Due to a sad event, Art Rhyno asked me to be his co-presenter at the OLITA Digital Odyssey 2007. Our broad subject was Evergreen, more specifically introducing the Evergreen ILS to an audience that was aware of Evergreen's existence but wanted to know more about it from both a technical and a business perspective. I had two days' notice to prepare for the presentation, so I split my time between polishing the VMWare image of Evergreen and creating the slides for my presentation (PDF).
Art gave a general introduction to open source development, told the story of how Evergreen came about, and described its architecture and the capabilities currently demonstrated on the in-production system at PINES. Perhaps of most interest to the audience, Art talked a bit about the direction that he's taking Woodchip, the serials and acquisitions module based on Apache OFBiz that the University of Windsor has agreed to develop for Evergreen. No pressure, Art
Then the presentation was handed off to me. I started by asking for demographic information from the audience; to no surprise, about half of the audience of approximately 60 ran Horizon systems. Many of the attendees in the audience paid more than $20,000 annually for support and licensing costs. Most of the sites had the equivalent of one full-time position devoted to the care and feeding of their current library system.
The goals of my presentation were to:
- Demonstrate that the library community has a strong culture of self-support with respect to library systems (based on the volume of email on our closed library systems mailing lists)
- Suggest that the quality of official support we receive from our closed library systems does not warrant the annual support fees we pay
- Point out that we already devote personnel to the care and feeding of our closed library systems, so the refrain of "open source is like getting a free kitten" is fine given that we're currently paying for a dog of a closed system
- Urge the audience to consider what a waste of money and time it is to train staff to learn the proprietary API, templating language, etc for a closed system when that knowledge can become useless if the system is pulled from the market -- while investing money and time in learning the API and templating language for Evergreen results in reusable skills for your personnel because those are based on open standards.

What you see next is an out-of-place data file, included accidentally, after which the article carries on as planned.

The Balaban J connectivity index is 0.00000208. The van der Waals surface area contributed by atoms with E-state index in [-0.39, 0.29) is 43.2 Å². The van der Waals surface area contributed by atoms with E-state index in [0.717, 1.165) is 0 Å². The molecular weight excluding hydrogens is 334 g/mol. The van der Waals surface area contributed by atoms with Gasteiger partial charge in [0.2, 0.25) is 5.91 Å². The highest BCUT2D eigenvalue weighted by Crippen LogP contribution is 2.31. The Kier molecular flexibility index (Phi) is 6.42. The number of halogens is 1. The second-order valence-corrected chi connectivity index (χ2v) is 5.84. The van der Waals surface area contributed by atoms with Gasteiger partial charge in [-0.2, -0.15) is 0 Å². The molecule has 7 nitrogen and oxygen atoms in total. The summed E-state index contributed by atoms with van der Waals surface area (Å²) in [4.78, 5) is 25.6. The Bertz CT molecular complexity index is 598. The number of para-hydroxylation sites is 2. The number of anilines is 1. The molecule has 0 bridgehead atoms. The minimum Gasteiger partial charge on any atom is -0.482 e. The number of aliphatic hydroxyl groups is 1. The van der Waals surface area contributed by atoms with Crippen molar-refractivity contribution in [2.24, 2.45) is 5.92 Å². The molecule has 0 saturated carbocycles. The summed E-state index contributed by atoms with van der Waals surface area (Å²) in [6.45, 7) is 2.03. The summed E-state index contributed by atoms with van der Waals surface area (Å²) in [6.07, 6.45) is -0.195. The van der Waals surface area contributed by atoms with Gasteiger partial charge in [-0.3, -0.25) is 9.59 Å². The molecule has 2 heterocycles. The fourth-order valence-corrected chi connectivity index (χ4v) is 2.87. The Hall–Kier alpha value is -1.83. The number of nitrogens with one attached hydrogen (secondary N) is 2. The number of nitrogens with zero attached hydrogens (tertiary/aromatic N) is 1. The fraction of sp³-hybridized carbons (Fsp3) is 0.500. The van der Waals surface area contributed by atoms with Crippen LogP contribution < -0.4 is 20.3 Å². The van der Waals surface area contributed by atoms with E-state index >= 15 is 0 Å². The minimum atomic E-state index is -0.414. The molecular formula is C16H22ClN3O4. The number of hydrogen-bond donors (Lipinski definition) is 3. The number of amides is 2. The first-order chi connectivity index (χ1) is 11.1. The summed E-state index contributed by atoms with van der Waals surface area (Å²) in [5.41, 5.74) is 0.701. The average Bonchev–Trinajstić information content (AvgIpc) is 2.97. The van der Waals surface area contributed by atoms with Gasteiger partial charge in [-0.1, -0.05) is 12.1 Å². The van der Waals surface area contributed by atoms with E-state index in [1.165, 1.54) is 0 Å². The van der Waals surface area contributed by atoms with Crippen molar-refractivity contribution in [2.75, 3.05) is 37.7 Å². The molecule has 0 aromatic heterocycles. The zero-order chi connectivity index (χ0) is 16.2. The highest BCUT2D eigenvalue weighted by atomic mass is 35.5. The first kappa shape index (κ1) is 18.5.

- Let the community know the preliminary results of my evaluation of the internationalization support offered by Evergreen
- List some of the challenges that we face in achieving a wide adoption of Evergreen
- Notify the community that my VMWare image is really, truly, close to being released and suggest that it would be a great way to get started with Evergreen
- Run a quick live demo with the VMWare image to prove that a full install of Evergreen can scale down to running in a virtual machine with 512M of RAM
My self-assessment? I did not want to come across as an open source zealot; rather, I wanted to point out where our current relationships with our vendors are failing us and how open source can fill in some of those gaps. Unfortunately, I feel that I probably veered a little too much towards the rant side of the continuum a couple of times -- my passion for this subject came through, no doubt, but it was perhaps a little too strong.
I knew my presentation was text-heavy, but I didn't beat myself up too much because a good visual presentation needs more than just a couple of days to come together and I didn't have a variation of this already in the can somewhere... this was brand new content. I was pleased that I came up with and shared the visual image of migration ninjas. As the closed vendors' licensing terms might prevent us from openly sharing migration kits or migration how-tos, the “migration ninjas” would be the community's system gurus who would slip into a library and perform the secret, inhuman feats necessary to migrate from a closed system to an open system.